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Lotus @ The 1999 Geneva Motor Show

1999 Geneva Show

Lotus should make a V6 coupe that looks just like this

The new Elise 111S was also shown at Geneva - we will dedicate an article to it soon.
If you saw this behind, you would probably move over - unless you are on the same race track as it! Lotus has announced plans to start a one-make race series for the Elise. The Motorsport Elise (above) was shown at Geneva as an example of the car for this series. Lotus intends to offer an all-expenses-paid package of racing for about 50,000 a year. All the drivers need to do is find the race circuits.

The car shown at Geneva has a re-tuned 1.8-litre engine with more than 200bhp. This will transmit its power to the rear wheels as usual, but through a noisy, straight-cut gears 5-speed manual gearbox. The track car features a full roll-cage and suspension, and new composite body parts as can be seen here. If only Lotus would make an Elise coupe for the road that looked as good as this. Chop two cylinders off the Lotus V8 engine and pop the resultant V6 in the back - now that would be a fine car.

Until they do that (not this millennium...) we will have to "make do" with the Elise 111S (more details soon) and another rather tasty road-rocket. The Elise 340R was intended solely as a concept car when it was shown at the 1998 Birmingham Motor Show. However, Lotus have been bombarded by requests from car enthusiasts around the world to produce this extreme interpretation of the Elise. The 340R has only now been given the green light - to go on sale in December with a price tag of about 35,000 (UK).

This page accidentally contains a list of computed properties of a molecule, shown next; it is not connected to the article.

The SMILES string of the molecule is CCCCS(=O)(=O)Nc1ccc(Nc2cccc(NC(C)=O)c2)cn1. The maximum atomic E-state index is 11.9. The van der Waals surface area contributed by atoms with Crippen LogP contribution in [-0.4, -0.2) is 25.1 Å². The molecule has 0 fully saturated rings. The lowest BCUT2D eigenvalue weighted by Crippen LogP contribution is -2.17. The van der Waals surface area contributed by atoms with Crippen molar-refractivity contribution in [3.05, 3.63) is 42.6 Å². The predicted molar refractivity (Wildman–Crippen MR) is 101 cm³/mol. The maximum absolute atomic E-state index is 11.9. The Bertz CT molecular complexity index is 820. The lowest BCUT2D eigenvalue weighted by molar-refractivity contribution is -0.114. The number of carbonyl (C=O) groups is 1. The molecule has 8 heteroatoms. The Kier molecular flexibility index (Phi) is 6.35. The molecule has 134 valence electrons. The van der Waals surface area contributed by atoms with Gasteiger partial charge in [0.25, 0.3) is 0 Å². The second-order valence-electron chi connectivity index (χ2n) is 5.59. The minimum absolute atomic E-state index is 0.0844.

A high price to pay for what could, for all the world, be nothing more than just another kit-car. It's not. The backbone of the reason for the quality of this car is the exceptionally stiff (and light) chassis - taken from the Elise itself. Russell Carr (Lotus Design manager) seems to think along the same lines as himself though: "We wanted a car that could embody the Lotus characteristics of innovation, light weight, elegance and fun to drive". This would bring a tear to Colin Chapman's eye, as may the car!

Due to the strength of the chassis, the body panels do not form part of the structure and therefore are ultra-light - and are only included for the driver's comfort and safety. The translucent panel at the height of the driver's legs is an interesting design feature. In fact, the original design showed no panel in this place, complimenting the exposed mechanicals at the rear of the car. The production Elise 340R will be powered by a VHPD version of Rover's 1.8-litre K-series. Funnily enough, VHPD is an acronym for Very High Performance Derivative. Yes, I am serious. Then again, it isn't really an exaggeration - 170bhp at 8000rpm is not to be laughed at, with up to 190bhp in race-tuned form.

Lotus claim that the 340R has been designed as a competition car which can be driven on the road - believe them! The car features positive downforce at the front thanks to the airflow through the radiator and out over the top of the windscreen. At the rear is a diffuser - just like a racecar's. To add to the track feel Lotus will include a set of glue-like, hand-cut Yokohama tyres, mounted on light alloy wheels. I would expect the handling to be pin-sharp and the grip unparalleled on the road - perhaps the (all wheel drive) Mitsubishi Lancer Evolution VI comes close.

That car can seat five adults in comfort though, and (if you have the grand parents over) can be driven with modest decorum. The 340R is rather different. There are no doors, and no roof - no, not even a temporary one. The seats (only 2 of course) are lightweight composite items, thinly coated with Alcantara, and fitted with proper 4-point racing harness. The driver's seat is even mounted further forward than the passenger's, and set nearer to the centreline of the car. My kind of transport! Donations to be sent anonymously to .......

The Elise 340R on the road - the lucky bas*@$d. All photographs provided by Lotus Cars

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